FConnectionPool := CreateThreadPool('Connection pool');
FConnectionPool.ThreadDataFactory := CreateThreadData;

procedure TfrmConnectionPoolDemo.FormClose(Sender: TObject; var Action: TCloseAction);

The magic CreateThreadData factory just creates a connection object (which would in a real program establish a database connection, for example).

function CreateThreadData: IInterface;
Result := TConnectionPoolData.Create;

There’s no black magic behind this connection object. It is an object which implements an interface. Any interface. This interface will be used only in your code. In this demo, TConnectionPoolData contains only one field – unique ID, which will help us follow the program execution.

IConnectionPoolData = interface ['{F604640D-6D4E-48B4-9A8C-483CA9635C71}']
function ConnectionID: integer;

TConnectionPoolData = class(TInterfacedObject, IConnectionPoolData)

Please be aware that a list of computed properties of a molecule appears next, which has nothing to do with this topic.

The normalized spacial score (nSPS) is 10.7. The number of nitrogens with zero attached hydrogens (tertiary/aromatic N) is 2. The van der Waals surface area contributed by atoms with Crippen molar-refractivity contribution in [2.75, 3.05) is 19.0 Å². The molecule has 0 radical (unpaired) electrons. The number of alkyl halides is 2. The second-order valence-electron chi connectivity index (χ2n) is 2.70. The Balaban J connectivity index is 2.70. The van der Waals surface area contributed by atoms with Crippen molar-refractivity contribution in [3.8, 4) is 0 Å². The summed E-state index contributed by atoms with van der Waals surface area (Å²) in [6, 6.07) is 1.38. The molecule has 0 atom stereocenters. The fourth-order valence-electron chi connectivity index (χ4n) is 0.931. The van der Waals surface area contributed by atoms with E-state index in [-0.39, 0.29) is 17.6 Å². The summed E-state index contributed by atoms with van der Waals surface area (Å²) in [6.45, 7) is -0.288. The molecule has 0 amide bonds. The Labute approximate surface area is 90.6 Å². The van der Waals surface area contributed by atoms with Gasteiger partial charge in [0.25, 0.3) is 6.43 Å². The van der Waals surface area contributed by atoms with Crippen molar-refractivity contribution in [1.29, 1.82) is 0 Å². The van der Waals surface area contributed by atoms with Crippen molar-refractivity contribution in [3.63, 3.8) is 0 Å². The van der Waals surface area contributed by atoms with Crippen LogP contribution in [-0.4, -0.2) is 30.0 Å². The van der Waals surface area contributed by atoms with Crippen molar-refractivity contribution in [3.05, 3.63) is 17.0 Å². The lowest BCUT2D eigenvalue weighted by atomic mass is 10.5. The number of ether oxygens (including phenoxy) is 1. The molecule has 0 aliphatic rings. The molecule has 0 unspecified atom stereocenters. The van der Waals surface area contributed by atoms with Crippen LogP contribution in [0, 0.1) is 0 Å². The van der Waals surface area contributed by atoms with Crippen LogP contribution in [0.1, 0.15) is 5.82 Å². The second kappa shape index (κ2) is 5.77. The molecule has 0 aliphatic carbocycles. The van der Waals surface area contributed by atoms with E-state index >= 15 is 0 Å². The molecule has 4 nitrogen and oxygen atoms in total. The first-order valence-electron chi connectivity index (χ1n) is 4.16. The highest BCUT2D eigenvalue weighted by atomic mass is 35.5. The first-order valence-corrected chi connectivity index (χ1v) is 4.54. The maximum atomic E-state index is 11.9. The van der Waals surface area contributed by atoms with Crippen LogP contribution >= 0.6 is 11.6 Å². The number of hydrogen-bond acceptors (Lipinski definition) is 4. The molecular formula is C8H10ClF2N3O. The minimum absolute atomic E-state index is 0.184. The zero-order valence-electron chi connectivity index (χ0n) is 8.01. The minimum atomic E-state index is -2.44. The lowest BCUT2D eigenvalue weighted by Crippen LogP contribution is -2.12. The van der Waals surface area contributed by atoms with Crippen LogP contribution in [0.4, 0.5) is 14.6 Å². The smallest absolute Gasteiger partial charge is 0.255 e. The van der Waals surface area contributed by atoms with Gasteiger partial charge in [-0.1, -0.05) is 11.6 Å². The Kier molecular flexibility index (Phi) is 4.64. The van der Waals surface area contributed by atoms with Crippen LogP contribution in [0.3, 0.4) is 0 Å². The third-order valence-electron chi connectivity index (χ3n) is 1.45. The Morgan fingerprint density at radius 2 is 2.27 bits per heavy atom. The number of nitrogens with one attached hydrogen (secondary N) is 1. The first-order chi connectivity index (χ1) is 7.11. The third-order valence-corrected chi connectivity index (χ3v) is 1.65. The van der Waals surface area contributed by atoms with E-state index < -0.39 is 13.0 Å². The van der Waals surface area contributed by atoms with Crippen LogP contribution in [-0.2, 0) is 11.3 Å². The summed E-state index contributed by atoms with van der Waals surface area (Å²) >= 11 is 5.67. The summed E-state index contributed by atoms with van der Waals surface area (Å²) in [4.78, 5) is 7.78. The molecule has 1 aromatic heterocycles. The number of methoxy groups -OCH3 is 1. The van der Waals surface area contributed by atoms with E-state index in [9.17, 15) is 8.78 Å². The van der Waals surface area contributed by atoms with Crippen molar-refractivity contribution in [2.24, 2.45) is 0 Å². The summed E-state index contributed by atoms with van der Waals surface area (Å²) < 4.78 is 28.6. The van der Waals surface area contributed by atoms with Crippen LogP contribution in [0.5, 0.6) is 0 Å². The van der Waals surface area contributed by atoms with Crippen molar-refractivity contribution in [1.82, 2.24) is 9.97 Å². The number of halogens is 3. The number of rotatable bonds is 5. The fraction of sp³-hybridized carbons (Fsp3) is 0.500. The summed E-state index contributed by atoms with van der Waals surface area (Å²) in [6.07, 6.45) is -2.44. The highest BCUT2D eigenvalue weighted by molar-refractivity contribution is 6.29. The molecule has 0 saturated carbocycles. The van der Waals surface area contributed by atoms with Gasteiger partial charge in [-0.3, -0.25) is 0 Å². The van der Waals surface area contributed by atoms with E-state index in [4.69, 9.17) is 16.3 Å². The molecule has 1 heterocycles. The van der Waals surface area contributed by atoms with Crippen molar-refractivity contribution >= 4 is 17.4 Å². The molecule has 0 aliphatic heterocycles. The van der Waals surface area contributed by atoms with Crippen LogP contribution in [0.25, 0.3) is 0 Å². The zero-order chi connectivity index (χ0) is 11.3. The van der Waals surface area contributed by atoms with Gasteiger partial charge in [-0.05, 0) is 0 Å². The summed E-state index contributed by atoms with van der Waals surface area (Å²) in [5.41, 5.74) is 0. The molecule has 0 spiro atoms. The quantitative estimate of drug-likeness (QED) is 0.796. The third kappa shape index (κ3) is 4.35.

strict private
cpID: integer;
constructor Create;
destructor Destroy; override;
function ConnectionID: integer;
end; { TConnectionPoolData }

As this is not a code from a real world application, I didn’t bother connecting it to any specific database. TConnectionPoolData constructor will just notify the main form that it has begun its job, generate new ID and sleep for 5 seconds (to emulate establishing a slow connection). The destructor is even simpler, it just sends a notification to the main form.

constructor TConnectionPoolData.Create;
PostToForm(WM_USER, MSG_CREATING_CONNECTION, integer(GetCurrentThreadID));
cpID := GConnPoolID.Increment;

destructor TConnectionPoolData.Destroy;

Creating and running a task is really simple with the OTL:

procedure TfrmConnectionPoolDemo.btnScheduleClick(Sender: TObject);
Log('Creating task');

We are monitoring the task with the TOmniEventMonitor component because a) we want to know when the task will terminate and b) otherwise we would have to keep reference to the IOmniTaskControl interface returned from the CreateTask.

The task worker procedure TaskProc is again really simple. First it pulls the connection data from the task interface (task.ThreadData as IConnectionPoolData), retrieves the connection ID and sends task and connection ID to the main form (for logging purposes) and then it sleeps for three seconds, indicating some heavy database activity.